The Illusion of Variety

I remember a song by ODB of the Wu Tang Clan called Brooklyn Zoo. When the song came out, I was still in my adolescent years, so it did not resonate with me so much at the time. I still, to this day, do not understand half of the words coming out of his mouth and I have a strong feeling that I am not alone on this matter. It is mostly the song’s title, however, that stimulates my inquisitive mind and philosophical nature. Yes, there is a real zoo located in Brooklyn with a bunch of lovely & exotic creatures, but this is about a zoo full of people – human constructed & human occupied – that keeps us from fully experiencing a fulfilled life of health, wellness, & joy.


Whether you have come to the realization as of yet, or you are still at the beginning stages of your healing journey, the Western world that we inhabit in the 21st century is an intricately designed zoo that deprives us of our need for variety. Most of the walls, fences, & other restrictive enclosures of our human zoo are merely figments of our collective imaginations that have been meticulously implanted into our minds.


Think about it for a second. There is an incredible assortment of wild foods in your immediate vicinity, whether in the city or the country, & yet we have been convinced that it is dangerous for us to forage, and that we would be much better off shopping at our local supermarkets. You may feel a little ill sampling the wrong plant in the wild or even vomit from tasting the juice of an inedible berry, but that is how our bodies evolved to protect us. Unfortunately, we cannot detect the multitude of pesticides, herbicides, insecticides, hormones and antibiotics that we consume on a daily basis these days. These chemicals accumulate in our tissues & wreak havoc on every system of our bodies.


You may be thinking, well I make sure to switch up the fruits & vegetables that I purchase. That may be true which puts you ahead of many of your peers on the road to wellness. However, this is somewhat of an illusion.


Let’s look at vegetables first. When you go to your farmer’s market to pick up some greens and you come home with broccoli, kale, brussels sprouts, & some kohlrabi (now we are being truly audacious), you in all actuality, just bought the same plant. They are all modifications of the same species, Brassica oleracea. Over the years of cultivation, they were bred to produce different qualities. Can you see how this may lead to nutrient deficiencies? Not only that, but you are also being exposed to the same plant defense chemicals.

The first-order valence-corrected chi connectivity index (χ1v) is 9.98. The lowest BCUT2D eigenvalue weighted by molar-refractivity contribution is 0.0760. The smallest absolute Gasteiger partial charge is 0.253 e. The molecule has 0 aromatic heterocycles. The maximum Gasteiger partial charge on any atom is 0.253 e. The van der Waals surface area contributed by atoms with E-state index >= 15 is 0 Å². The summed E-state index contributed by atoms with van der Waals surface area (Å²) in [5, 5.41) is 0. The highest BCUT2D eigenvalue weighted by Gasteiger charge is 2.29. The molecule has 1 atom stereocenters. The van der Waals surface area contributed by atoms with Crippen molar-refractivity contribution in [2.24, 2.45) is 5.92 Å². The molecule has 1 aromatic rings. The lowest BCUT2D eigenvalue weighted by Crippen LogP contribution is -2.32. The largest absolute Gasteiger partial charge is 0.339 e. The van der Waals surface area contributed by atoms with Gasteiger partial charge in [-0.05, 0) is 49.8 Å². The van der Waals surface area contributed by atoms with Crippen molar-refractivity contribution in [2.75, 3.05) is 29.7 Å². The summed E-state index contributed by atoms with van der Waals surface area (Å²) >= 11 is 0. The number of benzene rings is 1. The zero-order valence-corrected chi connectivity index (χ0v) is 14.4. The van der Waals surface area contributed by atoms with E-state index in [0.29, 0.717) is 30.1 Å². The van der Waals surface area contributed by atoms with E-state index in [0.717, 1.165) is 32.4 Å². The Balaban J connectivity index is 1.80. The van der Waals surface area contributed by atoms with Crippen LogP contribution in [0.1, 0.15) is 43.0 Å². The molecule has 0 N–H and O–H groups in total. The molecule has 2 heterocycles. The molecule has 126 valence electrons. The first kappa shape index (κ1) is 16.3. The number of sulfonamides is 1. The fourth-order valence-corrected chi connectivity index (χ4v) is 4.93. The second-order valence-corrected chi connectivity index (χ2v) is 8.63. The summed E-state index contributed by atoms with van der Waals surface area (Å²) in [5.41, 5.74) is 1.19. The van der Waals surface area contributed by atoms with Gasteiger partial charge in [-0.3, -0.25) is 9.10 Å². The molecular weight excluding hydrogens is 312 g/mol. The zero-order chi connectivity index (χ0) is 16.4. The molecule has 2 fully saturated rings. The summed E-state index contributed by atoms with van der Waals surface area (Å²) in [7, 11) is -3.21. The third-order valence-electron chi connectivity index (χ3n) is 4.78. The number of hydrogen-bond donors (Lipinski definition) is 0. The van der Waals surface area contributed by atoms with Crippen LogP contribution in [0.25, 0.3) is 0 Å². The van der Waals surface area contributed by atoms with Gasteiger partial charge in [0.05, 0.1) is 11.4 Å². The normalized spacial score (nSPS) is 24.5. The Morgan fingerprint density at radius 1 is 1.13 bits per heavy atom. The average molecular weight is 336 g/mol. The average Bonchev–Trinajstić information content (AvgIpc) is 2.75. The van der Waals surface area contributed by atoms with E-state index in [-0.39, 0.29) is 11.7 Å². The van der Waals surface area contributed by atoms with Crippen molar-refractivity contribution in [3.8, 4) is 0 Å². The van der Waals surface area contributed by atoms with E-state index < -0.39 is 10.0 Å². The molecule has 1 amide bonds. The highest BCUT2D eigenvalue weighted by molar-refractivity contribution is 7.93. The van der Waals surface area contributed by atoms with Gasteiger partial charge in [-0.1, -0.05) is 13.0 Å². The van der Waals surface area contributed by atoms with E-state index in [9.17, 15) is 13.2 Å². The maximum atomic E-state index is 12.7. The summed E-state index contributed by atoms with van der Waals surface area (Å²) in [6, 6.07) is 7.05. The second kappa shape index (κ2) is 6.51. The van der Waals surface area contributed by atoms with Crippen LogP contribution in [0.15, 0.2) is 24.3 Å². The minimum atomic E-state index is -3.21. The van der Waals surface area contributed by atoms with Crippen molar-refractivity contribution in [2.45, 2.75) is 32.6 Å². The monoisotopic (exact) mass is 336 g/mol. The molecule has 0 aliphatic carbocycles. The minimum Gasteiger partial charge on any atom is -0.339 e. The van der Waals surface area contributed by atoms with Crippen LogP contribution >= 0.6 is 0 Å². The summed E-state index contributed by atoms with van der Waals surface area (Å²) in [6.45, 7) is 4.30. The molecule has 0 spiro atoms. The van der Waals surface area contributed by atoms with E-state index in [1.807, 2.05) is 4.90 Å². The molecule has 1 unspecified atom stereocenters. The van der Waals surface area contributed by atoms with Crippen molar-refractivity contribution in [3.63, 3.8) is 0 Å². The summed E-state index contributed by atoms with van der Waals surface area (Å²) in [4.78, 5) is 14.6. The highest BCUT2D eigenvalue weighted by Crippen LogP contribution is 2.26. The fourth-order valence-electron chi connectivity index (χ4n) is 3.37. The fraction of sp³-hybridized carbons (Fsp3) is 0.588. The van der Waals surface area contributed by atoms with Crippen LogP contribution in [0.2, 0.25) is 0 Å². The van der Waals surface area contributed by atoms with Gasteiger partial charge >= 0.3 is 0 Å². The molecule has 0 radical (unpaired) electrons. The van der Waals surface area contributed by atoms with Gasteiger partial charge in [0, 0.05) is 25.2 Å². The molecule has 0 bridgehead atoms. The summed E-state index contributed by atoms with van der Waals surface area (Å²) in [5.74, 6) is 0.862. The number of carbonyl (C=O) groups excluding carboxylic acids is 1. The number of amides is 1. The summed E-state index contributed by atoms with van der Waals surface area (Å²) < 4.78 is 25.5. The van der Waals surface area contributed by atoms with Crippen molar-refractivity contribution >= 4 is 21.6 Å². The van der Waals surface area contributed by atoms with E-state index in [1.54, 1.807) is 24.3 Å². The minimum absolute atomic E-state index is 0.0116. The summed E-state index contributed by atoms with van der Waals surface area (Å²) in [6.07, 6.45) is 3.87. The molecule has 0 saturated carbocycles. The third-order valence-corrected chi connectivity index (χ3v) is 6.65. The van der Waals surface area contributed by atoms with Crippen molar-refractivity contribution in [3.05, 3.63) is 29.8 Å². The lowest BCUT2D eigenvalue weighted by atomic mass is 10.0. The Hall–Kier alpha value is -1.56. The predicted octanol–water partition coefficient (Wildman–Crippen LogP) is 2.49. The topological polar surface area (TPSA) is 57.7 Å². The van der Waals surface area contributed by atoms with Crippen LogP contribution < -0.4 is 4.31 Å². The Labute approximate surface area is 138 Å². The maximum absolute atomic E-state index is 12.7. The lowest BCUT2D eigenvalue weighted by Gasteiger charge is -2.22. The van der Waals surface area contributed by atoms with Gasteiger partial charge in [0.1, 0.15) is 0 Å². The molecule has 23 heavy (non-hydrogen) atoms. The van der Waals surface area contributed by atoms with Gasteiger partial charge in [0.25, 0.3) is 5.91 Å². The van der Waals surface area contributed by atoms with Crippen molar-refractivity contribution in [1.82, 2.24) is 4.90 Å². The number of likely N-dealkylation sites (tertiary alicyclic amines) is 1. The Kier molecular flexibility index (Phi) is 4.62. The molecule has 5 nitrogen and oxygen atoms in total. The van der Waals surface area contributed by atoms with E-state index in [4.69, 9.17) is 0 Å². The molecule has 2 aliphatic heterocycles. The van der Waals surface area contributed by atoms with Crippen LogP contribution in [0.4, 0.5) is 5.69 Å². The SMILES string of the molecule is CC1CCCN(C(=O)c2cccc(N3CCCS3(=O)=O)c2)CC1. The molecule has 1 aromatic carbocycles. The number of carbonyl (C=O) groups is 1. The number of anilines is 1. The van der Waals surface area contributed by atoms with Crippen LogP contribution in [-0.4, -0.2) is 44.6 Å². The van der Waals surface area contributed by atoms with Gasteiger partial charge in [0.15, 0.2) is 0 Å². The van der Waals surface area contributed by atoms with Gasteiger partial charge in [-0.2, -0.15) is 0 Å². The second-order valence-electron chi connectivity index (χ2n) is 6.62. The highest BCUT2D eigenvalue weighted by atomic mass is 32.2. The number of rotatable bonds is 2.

Fruit is up next. I live in Florida, which is home to beautyberries, mulberries, muscadine grapes, pond apples, persimmons, maypop fruits, prickly pears, & wild oranges. Besides oranges, which oddly enough usually come from California, it would be a most glorious day if I could find any of these at the local, natural foods market. Instead, we are restricted to 1 variety of blueberry, 4 varieties of apples, & 2 varieties of oranges year-round. Plus, most are grown in depleted soil using GMO seeds and sprayed heavily with petrochemicals. That is a topic for another day.


My carnivores are not off the hook either. I can highlight my point with two very popular slogans used. “Beef, it’s what’s for dinner,” & “Eat mor chikin.” Whatever happened to eating all of the other delicious fowl? How about lamb, mutton, goat, & other ruminants? Rabbit or water buffalo, anyone? Then, there is the other issue of only eating select cuts of these animals when the most nourishing bits like the liver & heart go to waste. My dog is a picky eater; but whenever I put some raw beef liver in his bowl, that stuff does not stand a chance.





Variety is also extremely important when it comes to movement. Gymnasts, dancers, and MMA fighters have a solid repertoire of human movements, but if they do not swim, climb trees, or run long distances periodically, then I would say there is still work to be done. Going to the gym 3 days per week to exercise is a huge first step toward an active lifestyle. I just do not want people to be fooled into thinking that they are now reaping the benefits of movement variety. Ensuring that you are implementing different movements into your daily life may be the missing piece that is holding you back from achieving your fitness goals as well.


Before I close out this blog post, I lastly want to touch upon variety’s cousin, variation. Specifically, the temperature variations that we evolved to experience on a cyclical basis. This is a huge component to vitality. Incorporating cold showers, ice baths, & hot yoga were revolutionary for my healing journey. Pushing the limits of what the body can withstand makes you so much more resilient and makes the mundane stressors of everyday life seem almost meaningless. Maybe try a cryotherapy session or witness the mood-altering effects of a sauna before you start to dabble in things like a polar bear plunge or a marathon in the Atacama Desert.


If you’re ready to feel rooted in longevity, call Dr. Damon today to schedule your free consultation!